Fourteenth amendment definition, an amendment to the U.S. Constitution, ratified in 1868, defining national citizenship and forbidding the states to restrict the basic rights of citizens or other persons. See more.
The 14th Amendment to the United States Constitution deals with several aspects of U.S. citizenship and the rights of citizens. Ratified on July 9, 1868, during the post-Civil War era, the 14th, along with the 13th and 15th Amendments, are collectively known as the Reconstruction Amendments.Although the 14th Amendment was intended to protect the rights of the recently freed slaves, it has ...
The 14th Amendment to the U.S. Constitution, ratified in 1868, granted citizenship to all persons born or naturalized in the United States—including former
The 14th amendment is a very important amendment that defines what it means to be a US citizen and protects certain rights of the people. There are three important “clauses” in the 14th amendment, each of which are still important today. A clause is a sentence in any part of our constitution.
July 9, 1868 Ratification of the amendment. What is the 14th Amendment. The 14th Amendment is that which concerns equal protection under the law, and the rights of the citizens residing in each state. The first section of the 14th Amendment is one of the most heavily litigated sections of the Constitution.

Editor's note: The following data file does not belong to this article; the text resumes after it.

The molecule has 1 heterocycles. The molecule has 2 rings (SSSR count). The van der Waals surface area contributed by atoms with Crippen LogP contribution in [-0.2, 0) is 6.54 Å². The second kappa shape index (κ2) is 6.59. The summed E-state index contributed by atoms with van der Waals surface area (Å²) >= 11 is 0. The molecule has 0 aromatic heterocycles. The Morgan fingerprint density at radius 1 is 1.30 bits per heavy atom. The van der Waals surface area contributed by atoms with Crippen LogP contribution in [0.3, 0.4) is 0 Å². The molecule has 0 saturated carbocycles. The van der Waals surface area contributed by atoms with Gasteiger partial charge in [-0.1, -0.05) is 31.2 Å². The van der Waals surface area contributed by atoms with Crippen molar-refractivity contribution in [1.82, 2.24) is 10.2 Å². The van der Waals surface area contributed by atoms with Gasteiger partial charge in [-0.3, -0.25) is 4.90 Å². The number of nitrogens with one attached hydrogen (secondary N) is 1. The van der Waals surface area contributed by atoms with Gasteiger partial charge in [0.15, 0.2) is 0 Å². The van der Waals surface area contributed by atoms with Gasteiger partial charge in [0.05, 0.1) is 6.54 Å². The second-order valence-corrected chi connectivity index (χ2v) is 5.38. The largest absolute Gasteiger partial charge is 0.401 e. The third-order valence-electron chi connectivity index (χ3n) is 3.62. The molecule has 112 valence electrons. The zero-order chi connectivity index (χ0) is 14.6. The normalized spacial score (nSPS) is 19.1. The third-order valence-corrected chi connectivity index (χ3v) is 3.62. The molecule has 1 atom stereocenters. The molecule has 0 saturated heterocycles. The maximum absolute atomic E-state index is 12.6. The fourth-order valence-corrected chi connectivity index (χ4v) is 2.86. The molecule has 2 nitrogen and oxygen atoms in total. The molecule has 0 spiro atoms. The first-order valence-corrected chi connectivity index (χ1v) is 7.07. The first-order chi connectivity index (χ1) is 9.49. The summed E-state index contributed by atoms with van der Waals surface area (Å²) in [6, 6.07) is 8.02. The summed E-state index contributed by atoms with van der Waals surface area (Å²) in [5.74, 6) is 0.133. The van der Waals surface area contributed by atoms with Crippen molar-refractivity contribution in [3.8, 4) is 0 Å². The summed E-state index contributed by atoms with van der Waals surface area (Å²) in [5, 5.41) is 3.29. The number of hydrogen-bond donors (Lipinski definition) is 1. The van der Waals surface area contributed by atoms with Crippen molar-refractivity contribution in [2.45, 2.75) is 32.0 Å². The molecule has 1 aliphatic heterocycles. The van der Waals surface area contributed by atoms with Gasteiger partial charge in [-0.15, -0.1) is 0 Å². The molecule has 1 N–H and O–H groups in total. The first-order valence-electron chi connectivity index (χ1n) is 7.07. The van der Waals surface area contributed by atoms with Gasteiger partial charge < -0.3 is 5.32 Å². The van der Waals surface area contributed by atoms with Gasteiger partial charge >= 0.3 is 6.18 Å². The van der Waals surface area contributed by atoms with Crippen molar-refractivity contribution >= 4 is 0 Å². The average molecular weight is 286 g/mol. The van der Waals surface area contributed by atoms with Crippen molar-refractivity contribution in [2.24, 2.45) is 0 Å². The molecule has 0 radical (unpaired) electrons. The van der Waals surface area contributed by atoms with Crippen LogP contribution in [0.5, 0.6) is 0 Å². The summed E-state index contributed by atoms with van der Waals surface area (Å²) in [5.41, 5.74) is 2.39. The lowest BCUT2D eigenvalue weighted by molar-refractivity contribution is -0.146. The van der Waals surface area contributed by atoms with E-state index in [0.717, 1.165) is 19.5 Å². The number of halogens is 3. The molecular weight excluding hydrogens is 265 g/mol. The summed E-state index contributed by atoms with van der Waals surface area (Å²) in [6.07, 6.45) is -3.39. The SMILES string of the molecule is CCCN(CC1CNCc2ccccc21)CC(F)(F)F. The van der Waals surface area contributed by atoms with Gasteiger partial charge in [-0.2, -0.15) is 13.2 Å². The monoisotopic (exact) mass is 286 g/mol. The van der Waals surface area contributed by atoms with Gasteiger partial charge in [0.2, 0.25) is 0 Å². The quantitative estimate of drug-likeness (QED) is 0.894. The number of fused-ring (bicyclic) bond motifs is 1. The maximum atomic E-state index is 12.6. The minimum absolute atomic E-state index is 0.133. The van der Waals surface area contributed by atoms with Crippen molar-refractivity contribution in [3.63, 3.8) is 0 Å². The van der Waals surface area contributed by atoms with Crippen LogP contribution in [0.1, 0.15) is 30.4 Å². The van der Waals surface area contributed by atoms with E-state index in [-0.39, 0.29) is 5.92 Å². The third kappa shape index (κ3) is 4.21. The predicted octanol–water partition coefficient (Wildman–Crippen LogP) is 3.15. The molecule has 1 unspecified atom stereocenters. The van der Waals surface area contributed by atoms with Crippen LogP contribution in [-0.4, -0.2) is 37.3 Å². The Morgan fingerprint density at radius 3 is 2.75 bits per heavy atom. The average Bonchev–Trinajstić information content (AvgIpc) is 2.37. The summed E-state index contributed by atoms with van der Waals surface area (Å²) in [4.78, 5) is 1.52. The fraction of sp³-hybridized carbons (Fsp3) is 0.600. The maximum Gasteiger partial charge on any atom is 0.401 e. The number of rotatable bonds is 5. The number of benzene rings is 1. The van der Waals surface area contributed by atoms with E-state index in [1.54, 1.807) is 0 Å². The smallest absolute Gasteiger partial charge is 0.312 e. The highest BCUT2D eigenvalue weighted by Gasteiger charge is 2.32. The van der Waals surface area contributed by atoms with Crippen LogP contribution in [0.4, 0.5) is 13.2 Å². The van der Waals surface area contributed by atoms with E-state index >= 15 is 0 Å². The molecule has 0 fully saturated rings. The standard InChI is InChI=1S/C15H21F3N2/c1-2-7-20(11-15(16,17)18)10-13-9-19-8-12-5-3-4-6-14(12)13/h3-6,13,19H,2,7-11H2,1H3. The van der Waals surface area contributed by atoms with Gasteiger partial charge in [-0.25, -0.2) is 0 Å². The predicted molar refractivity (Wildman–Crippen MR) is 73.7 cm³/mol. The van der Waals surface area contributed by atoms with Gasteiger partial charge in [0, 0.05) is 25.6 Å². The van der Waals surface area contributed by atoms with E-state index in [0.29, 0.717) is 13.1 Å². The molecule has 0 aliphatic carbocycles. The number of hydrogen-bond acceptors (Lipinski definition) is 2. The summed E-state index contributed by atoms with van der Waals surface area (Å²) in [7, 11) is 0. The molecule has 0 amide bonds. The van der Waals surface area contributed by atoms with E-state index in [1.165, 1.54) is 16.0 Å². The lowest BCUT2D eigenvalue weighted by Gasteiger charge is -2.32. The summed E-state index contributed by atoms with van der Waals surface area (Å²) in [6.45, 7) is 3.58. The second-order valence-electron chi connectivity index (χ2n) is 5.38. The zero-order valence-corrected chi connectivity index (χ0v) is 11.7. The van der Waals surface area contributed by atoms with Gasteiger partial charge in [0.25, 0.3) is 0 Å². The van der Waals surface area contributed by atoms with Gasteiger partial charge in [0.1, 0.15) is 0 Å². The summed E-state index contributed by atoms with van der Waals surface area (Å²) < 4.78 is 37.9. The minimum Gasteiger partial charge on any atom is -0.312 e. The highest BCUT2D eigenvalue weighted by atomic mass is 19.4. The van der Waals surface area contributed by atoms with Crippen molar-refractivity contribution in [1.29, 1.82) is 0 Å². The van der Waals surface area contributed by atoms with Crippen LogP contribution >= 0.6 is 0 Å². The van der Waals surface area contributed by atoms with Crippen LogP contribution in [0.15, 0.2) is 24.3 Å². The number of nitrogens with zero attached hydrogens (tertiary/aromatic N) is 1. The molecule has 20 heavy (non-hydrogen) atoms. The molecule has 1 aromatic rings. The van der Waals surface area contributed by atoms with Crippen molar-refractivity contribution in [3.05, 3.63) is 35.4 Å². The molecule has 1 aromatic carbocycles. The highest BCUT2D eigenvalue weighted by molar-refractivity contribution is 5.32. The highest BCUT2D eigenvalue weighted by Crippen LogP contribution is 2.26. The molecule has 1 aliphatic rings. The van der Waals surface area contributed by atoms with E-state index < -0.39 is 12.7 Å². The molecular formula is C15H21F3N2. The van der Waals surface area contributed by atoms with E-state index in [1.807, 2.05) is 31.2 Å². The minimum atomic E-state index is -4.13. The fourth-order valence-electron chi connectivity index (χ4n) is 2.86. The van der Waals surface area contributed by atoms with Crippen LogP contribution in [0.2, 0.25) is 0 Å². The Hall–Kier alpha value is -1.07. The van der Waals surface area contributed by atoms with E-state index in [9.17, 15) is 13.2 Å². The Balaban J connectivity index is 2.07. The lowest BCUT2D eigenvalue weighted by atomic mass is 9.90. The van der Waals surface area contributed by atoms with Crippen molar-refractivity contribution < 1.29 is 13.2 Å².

Fourteenth Amendment. The Fourteenth Amendment to the U. S. Constitution reads: Section 1. All persons born or naturalized in the United States, and subject to the jurisdiction thereof, are citizens of the United States and of the State wherein they reside.
The Fourteenth Amendment (Amendment XIV) to the United States Constitution was adopted on July 9, 1868, as one of the Reconstruction Amendments.Arguably one of the most consequential amendments to this day, the amendment addresses citizenship rights and equal protection under the law and was proposed in response to issues related to former slaves following the American Civil War.
14th Amendment. The Fourteenth Amendment addresses many aspects of citizenship and the rights of citizens. The most commonly used -- and frequently litigated -- phrase in the amendment is "equal protection of the laws", which figures prominently in a wide variety of landmark cases, including Brown v.
Fourteenth Amendment, amendment (1868) to the Constitution of the United States that granted citizenship and equal civil and legal rights to African Americans and slaves who had been emancipated after the Civil War, including them under the umbrella phrase ‘all persons born or naturalized in the United States.’
The Fourteenth Amendment, ratified in 1868, is one of the most important — and one of the most controversial — parts of the Constitution. It’s a meaty amendment, dealing with some pretty weighty topics. These include: The definition of citizenship The obligation of the states to uphold the privileges and immunities of United States citizens […]